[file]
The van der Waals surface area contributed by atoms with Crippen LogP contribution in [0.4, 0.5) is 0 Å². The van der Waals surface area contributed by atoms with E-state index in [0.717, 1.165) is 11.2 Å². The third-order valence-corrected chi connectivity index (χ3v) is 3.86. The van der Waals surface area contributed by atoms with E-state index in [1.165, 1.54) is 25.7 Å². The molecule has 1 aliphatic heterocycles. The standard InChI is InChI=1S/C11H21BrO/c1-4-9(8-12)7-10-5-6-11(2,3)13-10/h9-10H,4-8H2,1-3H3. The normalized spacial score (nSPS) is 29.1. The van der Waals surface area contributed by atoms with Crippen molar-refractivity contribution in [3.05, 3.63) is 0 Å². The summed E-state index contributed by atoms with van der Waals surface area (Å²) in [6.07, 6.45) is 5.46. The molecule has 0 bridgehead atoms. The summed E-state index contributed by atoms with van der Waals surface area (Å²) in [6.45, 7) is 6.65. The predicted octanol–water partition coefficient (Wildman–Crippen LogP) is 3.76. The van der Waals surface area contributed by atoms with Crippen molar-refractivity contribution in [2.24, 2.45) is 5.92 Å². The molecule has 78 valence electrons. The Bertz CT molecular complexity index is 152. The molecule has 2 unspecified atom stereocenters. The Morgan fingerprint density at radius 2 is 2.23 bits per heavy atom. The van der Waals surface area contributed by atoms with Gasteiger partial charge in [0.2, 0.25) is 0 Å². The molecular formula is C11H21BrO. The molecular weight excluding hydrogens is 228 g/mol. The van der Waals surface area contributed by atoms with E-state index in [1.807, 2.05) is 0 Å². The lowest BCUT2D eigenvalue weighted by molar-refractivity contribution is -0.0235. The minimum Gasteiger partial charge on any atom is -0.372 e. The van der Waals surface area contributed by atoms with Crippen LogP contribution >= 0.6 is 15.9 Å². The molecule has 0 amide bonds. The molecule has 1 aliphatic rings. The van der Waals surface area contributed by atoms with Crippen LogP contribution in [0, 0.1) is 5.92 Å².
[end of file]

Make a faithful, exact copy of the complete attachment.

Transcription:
The van der Waals surface area contributed by atoms with Crippen LogP contribution in [0.4, 0.5) is 0 Å². The van der Waals surface area contributed by atoms with E-state index in [0.717, 1.165) is 11.2 Å². The third-order valence-corrected chi connectivity index (χ3v) is 3.86. The van der Waals surface area contributed by atoms with E-state index in [1.165, 1.54) is 25.7 Å². The molecule has 1 aliphatic heterocycles. The standard InChI is InChI=1S/C11H21BrO/c1-4-9(8-12)7-10-5-6-11(2,3)13-10/h9-10H,4-8H2,1-3H3. The normalized spacial score (nSPS) is 29.1. The van der Waals surface area contributed by atoms with Crippen molar-refractivity contribution in [3.05, 3.63) is 0 Å². The summed E-state index contributed by atoms with van der Waals surface area (Å²) in [6.07, 6.45) is 5.46. The molecule has 0 bridgehead atoms. The summed E-state index contributed by atoms with van der Waals surface area (Å²) in [6.45, 7) is 6.65. The predicted octanol–water partition coefficient (Wildman–Crippen LogP) is 3.76. The van der Waals surface area contributed by atoms with Crippen molar-refractivity contribution in [2.24, 2.45) is 5.92 Å². The molecule has 78 valence electrons. The Bertz CT molecular complexity index is 152. The molecule has 2 unspecified atom stereocenters. The Morgan fingerprint density at radius 2 is 2.23 bits per heavy atom. The van der Waals surface area contributed by atoms with Gasteiger partial charge in [0.2, 0.25) is 0 Å². The molecular formula is C11H21BrO. The molecular weight excluding hydrogens is 228 g/mol. The van der Waals surface area contributed by atoms with E-state index in [1.807, 2.05) is 0 Å². The lowest BCUT2D eigenvalue weighted by molar-refractivity contribution is -0.0235. The minimum Gasteiger partial charge on any atom is -0.372 e. The van der Waals surface area contributed by atoms with Crippen LogP contribution >= 0.6 is 15.9 Å². The molecule has 0 amide bonds. The molecule has 1 aliphatic rings. The van der Waals surface area contributed by atoms with Crippen LogP contribution in [0, 0.1) is 5.92 Å².